Seems our national media and political voices have been perpetuating a myth about our erstwhile President’s base and his clout with members thereof. And that myth appears to be dead wrong.
Cases in point: The Atlantic proclaimed Trump’s “Building a blue collar foundation.” The Associated Press questioned what “Trump’s attraction of working class voters” would mean for future elections. Even The New York Times headlined a Trump’s 2016 victory was “a decisive demonstration of power by a largely overlooked coalition of mostly blue collar White and working class voters.”
None of that appears to be true. Recent, unconnected and widely dispersed surveys support nearly none of those claims. Especially, a newly published, and heavily researched work by Professors Nicholas Carnes of Duke University and Noam Lupu of Vanderbilt.
A key finding of theirs is most previous polling didn’t ask about voter occupations which is a statistically preferred measure of social class among scholars. So, other polls didn’t know if responders were farm workers or CEOs. And pundits – as well as other “scholars” – somehow came up with the claim Trump’s base consisted of mostly people without college degrees.
Two problems there. Bill Gates and Mark Zuckerberg, for example, aren’t college graduates. But, they’re CEO’s. Very, very rich CEO’s. While they probably didn’t vote for Trump, their presence in previous voter surveys – which included income – would certainly shatter the typical Trump backer myth.
And, two, the work of Drs. Carnes and Lupu found, while 70% of Trump’s supporters don’t have degrees, 70% is the same number for all Republican voters. So, Trump’s non-college graduate number is about the same as any other successful GOPers.
There’s more. Trump’s backers are not overwhelmingly poor. About 35% had incomes of less than $50,000 a year – both Whites and Hispanics. Meaning most of his voters – about 65% – came from the better-off half of our economy.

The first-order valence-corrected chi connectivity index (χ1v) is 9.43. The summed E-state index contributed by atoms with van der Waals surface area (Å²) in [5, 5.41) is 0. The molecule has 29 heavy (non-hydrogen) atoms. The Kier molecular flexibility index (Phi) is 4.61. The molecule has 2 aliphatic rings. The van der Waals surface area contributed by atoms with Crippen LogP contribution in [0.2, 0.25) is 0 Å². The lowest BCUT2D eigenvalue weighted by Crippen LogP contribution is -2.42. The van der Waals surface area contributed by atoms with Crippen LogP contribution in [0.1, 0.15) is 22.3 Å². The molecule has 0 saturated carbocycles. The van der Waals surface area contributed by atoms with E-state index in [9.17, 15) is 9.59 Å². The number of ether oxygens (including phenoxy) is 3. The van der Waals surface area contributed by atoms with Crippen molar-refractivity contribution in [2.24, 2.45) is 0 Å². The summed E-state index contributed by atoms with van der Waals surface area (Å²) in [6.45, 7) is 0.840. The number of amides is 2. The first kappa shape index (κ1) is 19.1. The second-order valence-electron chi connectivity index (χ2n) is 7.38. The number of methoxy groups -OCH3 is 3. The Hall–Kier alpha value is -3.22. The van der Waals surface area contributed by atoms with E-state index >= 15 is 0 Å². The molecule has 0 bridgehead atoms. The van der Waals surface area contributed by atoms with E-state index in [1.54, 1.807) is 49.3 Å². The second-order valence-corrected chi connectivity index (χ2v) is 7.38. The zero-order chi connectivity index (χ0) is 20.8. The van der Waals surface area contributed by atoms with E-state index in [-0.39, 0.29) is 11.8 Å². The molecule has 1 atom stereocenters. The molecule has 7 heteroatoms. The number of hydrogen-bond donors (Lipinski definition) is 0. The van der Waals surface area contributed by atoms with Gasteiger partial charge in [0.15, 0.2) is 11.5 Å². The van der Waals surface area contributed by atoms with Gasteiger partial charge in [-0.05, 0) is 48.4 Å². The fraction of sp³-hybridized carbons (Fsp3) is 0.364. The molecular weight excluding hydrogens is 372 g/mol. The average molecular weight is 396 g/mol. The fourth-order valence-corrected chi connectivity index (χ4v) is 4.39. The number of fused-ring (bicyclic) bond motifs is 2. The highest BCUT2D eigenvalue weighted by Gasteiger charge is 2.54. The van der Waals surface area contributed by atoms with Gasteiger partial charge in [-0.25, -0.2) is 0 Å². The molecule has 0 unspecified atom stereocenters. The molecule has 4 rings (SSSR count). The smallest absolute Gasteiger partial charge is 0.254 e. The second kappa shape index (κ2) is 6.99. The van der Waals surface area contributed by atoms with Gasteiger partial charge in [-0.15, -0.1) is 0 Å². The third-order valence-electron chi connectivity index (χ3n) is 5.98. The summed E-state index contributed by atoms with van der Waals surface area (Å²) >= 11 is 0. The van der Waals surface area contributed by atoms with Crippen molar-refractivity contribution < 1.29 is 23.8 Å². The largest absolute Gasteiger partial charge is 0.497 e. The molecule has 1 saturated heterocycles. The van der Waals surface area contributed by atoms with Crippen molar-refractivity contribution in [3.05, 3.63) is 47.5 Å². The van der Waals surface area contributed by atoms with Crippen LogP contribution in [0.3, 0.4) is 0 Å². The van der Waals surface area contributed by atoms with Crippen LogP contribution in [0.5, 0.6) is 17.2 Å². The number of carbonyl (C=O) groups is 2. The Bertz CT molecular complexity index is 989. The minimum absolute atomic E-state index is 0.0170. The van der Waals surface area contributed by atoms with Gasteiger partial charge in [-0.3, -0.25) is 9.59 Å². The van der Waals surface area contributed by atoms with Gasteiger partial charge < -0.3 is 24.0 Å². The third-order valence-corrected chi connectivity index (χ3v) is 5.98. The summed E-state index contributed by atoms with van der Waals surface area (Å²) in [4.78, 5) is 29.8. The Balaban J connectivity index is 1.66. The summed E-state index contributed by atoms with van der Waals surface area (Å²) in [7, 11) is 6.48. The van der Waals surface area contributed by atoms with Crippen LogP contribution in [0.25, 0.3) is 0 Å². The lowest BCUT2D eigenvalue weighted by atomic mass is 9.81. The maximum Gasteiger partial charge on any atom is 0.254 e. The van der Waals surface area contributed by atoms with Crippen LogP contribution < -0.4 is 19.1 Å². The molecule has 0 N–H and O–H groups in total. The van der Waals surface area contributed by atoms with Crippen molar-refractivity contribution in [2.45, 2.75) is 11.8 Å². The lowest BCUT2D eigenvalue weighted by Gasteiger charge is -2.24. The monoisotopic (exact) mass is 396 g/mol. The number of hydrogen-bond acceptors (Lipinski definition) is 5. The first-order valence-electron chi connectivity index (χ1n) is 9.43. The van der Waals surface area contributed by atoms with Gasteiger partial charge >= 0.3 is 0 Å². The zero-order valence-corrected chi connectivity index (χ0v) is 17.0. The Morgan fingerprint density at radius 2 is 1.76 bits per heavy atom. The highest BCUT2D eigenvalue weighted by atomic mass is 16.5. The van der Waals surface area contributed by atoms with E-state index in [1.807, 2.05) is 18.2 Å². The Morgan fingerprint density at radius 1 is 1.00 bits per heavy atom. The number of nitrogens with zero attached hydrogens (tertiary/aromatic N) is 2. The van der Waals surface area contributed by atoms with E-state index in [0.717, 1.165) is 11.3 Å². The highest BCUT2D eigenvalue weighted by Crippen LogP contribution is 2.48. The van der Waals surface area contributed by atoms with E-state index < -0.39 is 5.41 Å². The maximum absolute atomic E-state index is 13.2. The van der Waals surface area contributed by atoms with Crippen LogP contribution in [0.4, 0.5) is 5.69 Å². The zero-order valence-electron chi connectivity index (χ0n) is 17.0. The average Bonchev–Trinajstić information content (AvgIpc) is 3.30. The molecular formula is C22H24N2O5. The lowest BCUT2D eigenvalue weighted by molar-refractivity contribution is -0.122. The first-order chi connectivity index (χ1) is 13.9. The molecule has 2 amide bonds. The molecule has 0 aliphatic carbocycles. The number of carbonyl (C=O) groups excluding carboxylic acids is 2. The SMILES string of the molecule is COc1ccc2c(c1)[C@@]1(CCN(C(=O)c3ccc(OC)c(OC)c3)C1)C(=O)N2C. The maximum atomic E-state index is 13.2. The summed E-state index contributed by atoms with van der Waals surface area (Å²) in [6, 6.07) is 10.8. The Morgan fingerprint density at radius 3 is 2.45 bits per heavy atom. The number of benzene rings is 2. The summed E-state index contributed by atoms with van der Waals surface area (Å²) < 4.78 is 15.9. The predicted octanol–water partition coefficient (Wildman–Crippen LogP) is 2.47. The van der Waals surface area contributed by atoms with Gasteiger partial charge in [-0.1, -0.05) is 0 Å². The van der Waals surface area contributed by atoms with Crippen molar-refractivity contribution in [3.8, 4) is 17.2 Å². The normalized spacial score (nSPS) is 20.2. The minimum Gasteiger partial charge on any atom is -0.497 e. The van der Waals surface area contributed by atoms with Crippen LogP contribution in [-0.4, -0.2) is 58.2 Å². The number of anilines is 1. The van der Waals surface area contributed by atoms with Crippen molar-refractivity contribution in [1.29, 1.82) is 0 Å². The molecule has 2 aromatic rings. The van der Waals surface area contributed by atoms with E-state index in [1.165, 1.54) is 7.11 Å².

As for education, in this statistical examination, supporters in the last election were shown to be relatively well-schooled. “There was a 15-20% difference of Trump support between those with a college degree and those without,” they found. Said another way, among Whites without degrees voting for Trump, nearly 80% were in the top half of income distribution. And this: one in five without a degree had a household income over $100,000.
We’ve been told Trump’s base is full of beer-swilling, overweight, gun-loving, Confederate flag-waving, under-educated, poor Whites. According to this study, and some other recent work, White, non-Hispanic voters without college degrees, earning below the median household income, made up only 25%. Not exactly the “trailer trash” image the media and social media portray.
Stereotyping and scapegoating descriptions are not correct images. The narrative that Trump won mostly because of “lower income, working class” communities seems not to be true. As more academics and survey outfits use better grist for questions, we’ll likely see Carnes and Lupu’s work borne out.